Letting go: Martial arts mind

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A few years ago I was lying on my back, on the cold asphalt ground, screaming, staring at my right leg in utter disbelief.

A moment before I was happy…confident. I knew the future precisely. It was unfolding in front of me with a smooth ease. The student was doing the hip throw incorrectly, and I knew why. So I partnered with him and showed him how I could stop him from throwing me by centring my weight down. Showed him what I expected from him, and asked him to try again. He kinda waffled through it, looked a bit hesitant and nervous. I told him to really put some oomph into it. I wasn’t going to let him go until he performed at least the lift part of the throw correctly.

I was prepared. I expected a strong sweep and twist of my upper body. I would lift my foot, and keep my free arm out for a breakfall if the worst happened. No problems. I’d done this a million times before.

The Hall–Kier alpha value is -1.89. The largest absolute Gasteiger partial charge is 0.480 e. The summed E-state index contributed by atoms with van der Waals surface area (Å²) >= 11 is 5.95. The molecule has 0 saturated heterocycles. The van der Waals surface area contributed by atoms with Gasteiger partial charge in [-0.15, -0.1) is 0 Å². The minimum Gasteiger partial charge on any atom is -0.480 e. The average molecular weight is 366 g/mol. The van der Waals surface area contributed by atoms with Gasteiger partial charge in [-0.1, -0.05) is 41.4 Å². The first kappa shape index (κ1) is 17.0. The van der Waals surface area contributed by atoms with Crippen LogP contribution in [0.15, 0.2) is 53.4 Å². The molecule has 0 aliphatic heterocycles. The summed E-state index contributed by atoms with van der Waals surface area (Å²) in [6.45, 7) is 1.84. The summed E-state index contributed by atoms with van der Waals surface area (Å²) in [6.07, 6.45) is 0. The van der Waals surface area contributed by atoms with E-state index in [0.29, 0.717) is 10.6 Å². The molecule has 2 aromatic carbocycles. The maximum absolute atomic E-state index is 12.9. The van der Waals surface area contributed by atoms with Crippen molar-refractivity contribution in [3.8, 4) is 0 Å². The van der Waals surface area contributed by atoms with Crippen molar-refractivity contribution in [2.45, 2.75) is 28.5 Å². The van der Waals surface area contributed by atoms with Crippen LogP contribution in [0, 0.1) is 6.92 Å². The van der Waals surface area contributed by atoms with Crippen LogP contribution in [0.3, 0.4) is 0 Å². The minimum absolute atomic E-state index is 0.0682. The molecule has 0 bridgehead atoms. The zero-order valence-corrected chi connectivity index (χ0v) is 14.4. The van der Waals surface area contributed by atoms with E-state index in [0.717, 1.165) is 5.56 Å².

When the sweep came, things went wrong really fast. My foot, in new shoes, on new asphalt, stuck to the ground instead of lifting free. With the twist happening on my upper body, my knee locked straight and took the full force of the sweep. I felt it lock straighter than it should ever go, and then felt the sickening snap as it went the wrong way. It was a hellish moment of feeling an extreme wrongness in my body…and then it got worse. The throw continued. My knee, now free of the constraints of one tendon, twisted freely, I felt another snap as I twisted and started to fall. I think the student, at this point, had started to realize something had gone wrong and was trying to stop what had already happened. I fell over his outstretched leg, twisting my knee even further as my foot, agonizingly, refused to leave the ground. There was another snap. My foot came free, and there I was, lying on my back, screaming in pain, wanting to clutch my leg but afraid to touch it.